Adult polycystic kidney disease is the most common genetically transmitted disease, and it’s responsible for 5-10% of all cases of kidney failure. When you face a complex condition like adult polycystic kidney disease, you can depend on the expertise of the doctors at Southland Renal Medical Group, with kidney treatment centers in Long Beach, Downey, Fountain Valley, and Los Alamitos, California. As specialists in kidney disease, they develop treatment plans that can help you delay the progressive damage to your kidneys. Call Southland Renal Medical Group or use online booking to schedule an appointment today.
Adult polycystic kidney disease, or autosomal dominant polycystic disease (ADPKD), is an inherited disorder that primarily affects your kidneys but may appear in other organs. When you have polycystic kidney disease (PKD), clusters of fluid-filled sacs, or cysts, develop in your kidneys.
ADPKD is progressive, but the rate at which your cysts grow and the number of new cysts that develop varies for each patient, depending on their specific genetic mutation. For many, the cysts eventually get large enough to cause kidney failure.
Adults can also develop another type of polycystic kidney disease that’s not genetic. Called acquired polycystic kidney disease, this condition causes the same problems and symptoms as ADPKD, but it develops in patients who have been on dialysis for several years.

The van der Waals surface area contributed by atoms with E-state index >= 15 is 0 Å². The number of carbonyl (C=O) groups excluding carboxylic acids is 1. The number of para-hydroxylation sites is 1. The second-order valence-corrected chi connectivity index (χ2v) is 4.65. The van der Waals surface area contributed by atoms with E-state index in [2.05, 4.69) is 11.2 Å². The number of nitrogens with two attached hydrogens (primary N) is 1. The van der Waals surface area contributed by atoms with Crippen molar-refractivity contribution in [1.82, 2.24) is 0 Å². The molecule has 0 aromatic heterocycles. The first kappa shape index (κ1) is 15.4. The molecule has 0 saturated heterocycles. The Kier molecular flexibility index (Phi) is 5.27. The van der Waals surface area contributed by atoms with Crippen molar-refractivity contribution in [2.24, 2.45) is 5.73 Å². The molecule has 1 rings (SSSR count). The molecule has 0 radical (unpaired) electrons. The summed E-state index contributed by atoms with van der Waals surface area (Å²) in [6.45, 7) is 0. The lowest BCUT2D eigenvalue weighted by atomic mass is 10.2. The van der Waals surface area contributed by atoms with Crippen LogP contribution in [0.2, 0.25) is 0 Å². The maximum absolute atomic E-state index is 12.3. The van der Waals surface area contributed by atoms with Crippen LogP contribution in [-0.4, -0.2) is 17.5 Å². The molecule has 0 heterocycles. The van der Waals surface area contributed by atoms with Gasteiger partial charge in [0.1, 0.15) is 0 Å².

Some patients born with ADPKD never develop symptoms or kidney damage. Even when cysts start to grow, symptoms don’t appear until the ages of 30-50. The cysts affect the structures in your kidneys that help filter waste and excess water out of your blood. As the cysts enlarge, your symptoms may include:
The most common sign of polycystic kidney disease is high blood pressure (hypertension). Unfortunately, high blood pressure seldom causes symptoms. ADPKD also increases your risk of developing an acute kidney infection, urinary stones, valvular heart disorders, a cerebral aneurysm, and cysts in your pancreas and kidney.
ADPKD is usually diagnosed using ultrasound imaging. If ultrasound is inconclusive, then your doctor may order an MRI or CT scan. Your treatment focuses on controlling high blood pressure, which is essential for slowing the progression of ADPKD. Your doctor also prescribes treatment to relieve pain, recurring urinary tract infections, and other symptoms.
The progression of ADPKD can’t be stopped, so eventually, patients develop renal failure and dialysis or kidney transplantation is required.
When you’re diagnosed with a progressive condition like adult polycystic kidney disease, you need the help of the compassionate experts at Southland Renal Medical Group. Schedule an appointment online or by phone today.